“I won’t say I am disappointed,” Farmer said. “I am also eager to see what guys do going forward and that growth – growth patterns happen for different guys at different points and time. I could take you through a number of stories of guys that have gone from less-than stellar rookie campaigns to being Hall of Fame players. The questions becomes is the movie over after a single season or do we have to continue to work with guys and give them an opportunity to grow? That growth and as they continue to show that they are making the necessary strides – that is what you believe in. That is what we believe in and that is what we will continue to work towards.”
The constant analogies about the movie not being over yet is a brutal crutch. We get the comparison and we understand what Ray Farmer is trying to say, but you just can’t be that cute in talking about a team that has only two wins in one of your very rare opportunities to talk about the team during the season. When Farmer was talking about his draft picks, he said “the movie isn’t over.” When talking about his future and conversations with Jimmy Haslam he said you have to “see the movie until the end.” Joe Thomas’ “movie” has “never stopped.” I think there were at least five analogies comparing the Browns to movies and while it’s maybe a dumb way to judge your NFL GM, it leaves you doubting Ray Farmer’s abilities to work and communicate effectively in a larger organization responsible for winning football games.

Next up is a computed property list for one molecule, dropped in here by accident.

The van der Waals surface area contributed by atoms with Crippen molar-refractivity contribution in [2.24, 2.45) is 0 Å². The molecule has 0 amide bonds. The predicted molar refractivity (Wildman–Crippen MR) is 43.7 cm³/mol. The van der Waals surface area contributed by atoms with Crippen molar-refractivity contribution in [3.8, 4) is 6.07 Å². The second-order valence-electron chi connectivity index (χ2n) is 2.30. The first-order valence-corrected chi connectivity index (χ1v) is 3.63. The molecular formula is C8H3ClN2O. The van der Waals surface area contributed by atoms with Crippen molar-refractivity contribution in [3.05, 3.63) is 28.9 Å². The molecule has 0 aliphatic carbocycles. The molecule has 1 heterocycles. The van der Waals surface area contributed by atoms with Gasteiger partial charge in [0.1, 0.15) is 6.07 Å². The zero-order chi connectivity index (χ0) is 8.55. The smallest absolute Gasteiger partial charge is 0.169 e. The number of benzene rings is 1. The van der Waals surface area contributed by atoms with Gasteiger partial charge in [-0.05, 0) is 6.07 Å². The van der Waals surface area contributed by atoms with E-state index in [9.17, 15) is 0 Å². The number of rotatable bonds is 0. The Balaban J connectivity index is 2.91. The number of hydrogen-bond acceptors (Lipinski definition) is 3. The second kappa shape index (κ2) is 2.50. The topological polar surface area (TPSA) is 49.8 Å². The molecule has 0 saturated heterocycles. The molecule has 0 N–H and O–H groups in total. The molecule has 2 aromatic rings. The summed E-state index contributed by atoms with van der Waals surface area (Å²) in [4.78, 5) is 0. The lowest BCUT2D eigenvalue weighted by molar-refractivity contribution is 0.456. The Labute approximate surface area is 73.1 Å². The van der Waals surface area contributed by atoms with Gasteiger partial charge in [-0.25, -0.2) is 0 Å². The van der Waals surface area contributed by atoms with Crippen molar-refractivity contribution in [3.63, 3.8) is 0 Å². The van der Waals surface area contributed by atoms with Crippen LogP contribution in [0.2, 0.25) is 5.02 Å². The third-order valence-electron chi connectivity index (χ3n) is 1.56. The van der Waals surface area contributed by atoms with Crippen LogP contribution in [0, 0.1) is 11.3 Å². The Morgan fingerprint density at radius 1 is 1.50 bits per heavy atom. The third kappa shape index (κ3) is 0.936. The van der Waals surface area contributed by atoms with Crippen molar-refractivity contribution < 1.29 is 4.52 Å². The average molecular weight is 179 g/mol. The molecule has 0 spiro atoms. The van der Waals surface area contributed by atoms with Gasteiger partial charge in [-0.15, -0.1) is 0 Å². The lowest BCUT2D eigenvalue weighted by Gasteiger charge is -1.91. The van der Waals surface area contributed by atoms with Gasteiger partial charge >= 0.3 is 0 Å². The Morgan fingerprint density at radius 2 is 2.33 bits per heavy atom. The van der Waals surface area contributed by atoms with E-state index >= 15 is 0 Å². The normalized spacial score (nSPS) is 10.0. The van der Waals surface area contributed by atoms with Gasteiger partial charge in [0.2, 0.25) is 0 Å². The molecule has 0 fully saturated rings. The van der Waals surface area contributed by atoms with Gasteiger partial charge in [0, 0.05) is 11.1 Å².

When asked if he is going to write a different script for the end of his “movie,” Farmer, again, refused to largely deviate from the plan as currently constructed.
“You have to try to do things a little bit differently have historically have done them,” said Farmer. “You can’t follow the same road map and get to a different destination. In my mind it comes down to we do things a little bit differently than people have done historically. With no risk comes no reward. It doesn’t mean we are going to be without bumps in the road. It doesn’t mean we aren’t going to struggle. There are bumps. There are turns. It comes down to where inevitably we have to find a way to write the right end to the movie. That is something we are going to have to focus on and bring to fruition on our own.”
This is really hard for me because it really doesn’t conform to my more generic philosophies about how you run organizations and how you grow them. You need to hire solid candidates that are capable and willing to work together and then give them support and time to grow and become the best they can be. You do that until such time as one of the people proves they can’t take you to the next level or otherwise becomes an impediment. I can’t say with certainty that Ray Farmer has become an impediment to the Browns getting better. Even recognizing his personnel mistakes, I’m always willing to accept that someone could learn and get better. Having said that, and realizing exactly what I don’t know, I will say that it wouldn’t be shocking or appalling if the Browns decided someone else should be in charge of personnel at some point in the near future — that someone else will get to write that script.